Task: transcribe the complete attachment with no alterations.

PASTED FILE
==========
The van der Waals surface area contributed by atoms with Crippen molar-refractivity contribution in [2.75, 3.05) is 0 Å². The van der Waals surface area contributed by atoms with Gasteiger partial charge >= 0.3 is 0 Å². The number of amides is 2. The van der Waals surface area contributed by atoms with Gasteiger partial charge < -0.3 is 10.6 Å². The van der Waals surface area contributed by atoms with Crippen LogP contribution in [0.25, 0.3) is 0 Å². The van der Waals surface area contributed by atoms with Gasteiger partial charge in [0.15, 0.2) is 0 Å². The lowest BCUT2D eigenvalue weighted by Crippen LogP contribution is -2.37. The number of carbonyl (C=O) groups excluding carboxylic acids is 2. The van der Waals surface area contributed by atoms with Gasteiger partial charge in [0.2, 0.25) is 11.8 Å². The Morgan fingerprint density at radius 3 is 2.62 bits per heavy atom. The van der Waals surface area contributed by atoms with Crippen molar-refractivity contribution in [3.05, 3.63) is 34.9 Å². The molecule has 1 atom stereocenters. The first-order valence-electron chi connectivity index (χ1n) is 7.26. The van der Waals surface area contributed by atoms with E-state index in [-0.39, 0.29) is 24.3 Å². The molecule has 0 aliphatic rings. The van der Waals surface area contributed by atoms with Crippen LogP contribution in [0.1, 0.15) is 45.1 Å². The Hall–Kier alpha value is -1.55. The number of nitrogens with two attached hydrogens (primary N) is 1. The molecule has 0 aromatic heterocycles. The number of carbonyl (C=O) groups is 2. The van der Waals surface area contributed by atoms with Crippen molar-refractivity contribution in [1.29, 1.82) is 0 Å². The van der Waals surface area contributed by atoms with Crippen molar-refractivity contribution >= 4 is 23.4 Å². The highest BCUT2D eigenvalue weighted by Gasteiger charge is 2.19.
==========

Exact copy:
The van der Waals surface area contributed by atoms with Crippen molar-refractivity contribution in [2.75, 3.05) is 0 Å². The van der Waals surface area contributed by atoms with Gasteiger partial charge >= 0.3 is 0 Å². The number of amides is 2. The van der Waals surface area contributed by atoms with Gasteiger partial charge < -0.3 is 10.6 Å². The van der Waals surface area contributed by atoms with Crippen LogP contribution in [0.25, 0.3) is 0 Å². The van der Waals surface area contributed by atoms with Gasteiger partial charge in [0.15, 0.2) is 0 Å². The lowest BCUT2D eigenvalue weighted by Crippen LogP contribution is -2.37. The number of carbonyl (C=O) groups excluding carboxylic acids is 2. The van der Waals surface area contributed by atoms with Gasteiger partial charge in [0.2, 0.25) is 11.8 Å². The Morgan fingerprint density at radius 3 is 2.62 bits per heavy atom. The van der Waals surface area contributed by atoms with Crippen molar-refractivity contribution in [3.05, 3.63) is 34.9 Å². The molecule has 1 atom stereocenters. The first-order valence-electron chi connectivity index (χ1n) is 7.26. The van der Waals surface area contributed by atoms with E-state index in [-0.39, 0.29) is 24.3 Å². The molecule has 0 aliphatic rings. The van der Waals surface area contributed by atoms with Crippen LogP contribution in [0.1, 0.15) is 45.1 Å². The Hall–Kier alpha value is -1.55. The number of nitrogens with two attached hydrogens (primary N) is 1. The molecule has 0 aromatic heterocycles. The number of carbonyl (C=O) groups is 2. The van der Waals surface area contributed by atoms with Crippen molar-refractivity contribution in [1.29, 1.82) is 0 Å². The van der Waals surface area contributed by atoms with Crippen molar-refractivity contribution >= 4 is 23.4 Å². The highest BCUT2D eigenvalue weighted by Gasteiger charge is 2.19.